Member Spotlight: A’Brianna Morgan
When talking with A’Brianna Morgan - an early member of Reclaim Philadelphia who’s active in the Mass Liberation Task Force - it’s obvious why she’s such a stellar model for young organizers.
Morgan, 24, has experienced housing insecurity issues and currently works two jobs -- one at a consulting firm and another at a local restaurant.
“I’m working like 55 to 70 hours a week, and that’s only to pay my current bills and pay off the debt I’ve collected via … getting a higher education,” said Morgan. “I just don’t think it’s sustainable, and I think that we need broad systemic changes. No one should have to break themselves and their bodies down on a weekly basis to pay bills.”
Morgan became involved with Reclaim Philadelphia fairly close to its inception, teaming up with disenchanted staffers and volunteers who worked on the 2016 presidential campaign of Sen. Bernie Sanders.
“I’ve always known I wanted to do something politically, socially oriented,” said Morgan. “I talked about a lot of my frustrations with how our society is shaped by a few white, wealthy males, and I just had a moment in 2016 when I felt like I had to put action behind all this feeling.”
Morgan is currently working on organizing for progressive candidates for judgeships in the Phila. Region.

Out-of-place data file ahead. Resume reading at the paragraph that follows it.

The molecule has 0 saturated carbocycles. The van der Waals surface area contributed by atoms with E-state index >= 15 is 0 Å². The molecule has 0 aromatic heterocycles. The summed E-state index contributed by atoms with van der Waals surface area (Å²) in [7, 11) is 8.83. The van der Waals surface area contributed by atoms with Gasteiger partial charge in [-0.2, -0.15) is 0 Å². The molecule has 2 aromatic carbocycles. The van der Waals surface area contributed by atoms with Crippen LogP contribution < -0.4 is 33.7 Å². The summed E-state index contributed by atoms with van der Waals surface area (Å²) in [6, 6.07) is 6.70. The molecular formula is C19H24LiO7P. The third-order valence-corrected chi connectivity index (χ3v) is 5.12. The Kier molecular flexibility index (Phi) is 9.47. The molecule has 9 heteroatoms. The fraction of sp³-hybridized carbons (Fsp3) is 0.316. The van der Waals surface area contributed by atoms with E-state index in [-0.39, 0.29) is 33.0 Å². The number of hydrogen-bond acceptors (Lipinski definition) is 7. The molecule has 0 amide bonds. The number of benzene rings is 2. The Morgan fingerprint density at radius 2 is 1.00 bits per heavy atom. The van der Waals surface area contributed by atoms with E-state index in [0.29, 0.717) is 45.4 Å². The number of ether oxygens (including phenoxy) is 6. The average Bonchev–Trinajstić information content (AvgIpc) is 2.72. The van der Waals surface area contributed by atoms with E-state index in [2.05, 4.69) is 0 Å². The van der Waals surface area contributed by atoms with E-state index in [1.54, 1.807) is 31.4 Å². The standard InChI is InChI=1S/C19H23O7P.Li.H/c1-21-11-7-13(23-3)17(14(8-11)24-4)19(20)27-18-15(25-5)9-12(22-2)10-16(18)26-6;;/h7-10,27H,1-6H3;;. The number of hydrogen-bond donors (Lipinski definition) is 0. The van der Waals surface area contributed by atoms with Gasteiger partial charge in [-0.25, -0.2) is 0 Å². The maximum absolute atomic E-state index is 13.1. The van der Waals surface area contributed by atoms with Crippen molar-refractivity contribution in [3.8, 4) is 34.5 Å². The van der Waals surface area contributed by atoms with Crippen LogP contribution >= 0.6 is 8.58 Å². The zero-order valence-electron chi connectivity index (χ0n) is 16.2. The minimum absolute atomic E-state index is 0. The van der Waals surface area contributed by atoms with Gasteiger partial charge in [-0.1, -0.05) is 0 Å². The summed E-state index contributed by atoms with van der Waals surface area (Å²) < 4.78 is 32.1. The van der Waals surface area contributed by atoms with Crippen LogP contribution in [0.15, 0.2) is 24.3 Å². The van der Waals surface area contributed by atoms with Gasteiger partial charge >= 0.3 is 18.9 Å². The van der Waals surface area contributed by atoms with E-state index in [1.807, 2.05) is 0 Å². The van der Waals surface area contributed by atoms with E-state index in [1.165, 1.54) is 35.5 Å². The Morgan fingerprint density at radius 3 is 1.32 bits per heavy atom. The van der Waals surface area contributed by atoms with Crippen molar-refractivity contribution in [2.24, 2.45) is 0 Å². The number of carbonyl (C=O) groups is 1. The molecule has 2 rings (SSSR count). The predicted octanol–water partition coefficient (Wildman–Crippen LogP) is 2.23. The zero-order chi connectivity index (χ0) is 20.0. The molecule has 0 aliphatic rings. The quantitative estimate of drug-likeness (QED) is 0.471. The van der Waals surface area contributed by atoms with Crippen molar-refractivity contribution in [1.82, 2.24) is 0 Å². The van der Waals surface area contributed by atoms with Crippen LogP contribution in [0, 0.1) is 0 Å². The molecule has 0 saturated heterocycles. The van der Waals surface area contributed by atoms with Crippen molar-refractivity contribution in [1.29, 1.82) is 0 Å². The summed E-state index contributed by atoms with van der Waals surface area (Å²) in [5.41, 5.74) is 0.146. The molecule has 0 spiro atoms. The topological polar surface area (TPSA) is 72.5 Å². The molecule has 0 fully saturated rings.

“We just had a forum for the judge candidates, and now we need to figure out how this coalition of organizations can hold judges accountable and influence their role in the justice system,” said Morgan. She is also working on getting the Dignity Act of Pennsylvania passed and pushing for fairer housing rules.
With canvassing ramping up in anticipation of the May 21 primary, Morgan shared with us some hard-won advice for knocking on doors:
Know when to keep moving.
Don't waste time waiting for someone to answer the door, and more importantly, know that not everyone can be moved. If someone is adamantly against your message, know when to end the conversation.
Don't be afraid to cry.
Well, you don't actually have to cry, but do let yourself be vulnerable. People open up when they can hear your passion/pain.
Admit things you don't know.
Sometimes folks ask a question or comment on something specific you may not know about. Be honest about things you don't know; people will appreciate your honesty and this gives you an opportunity to get them talking more if you ask them to say more.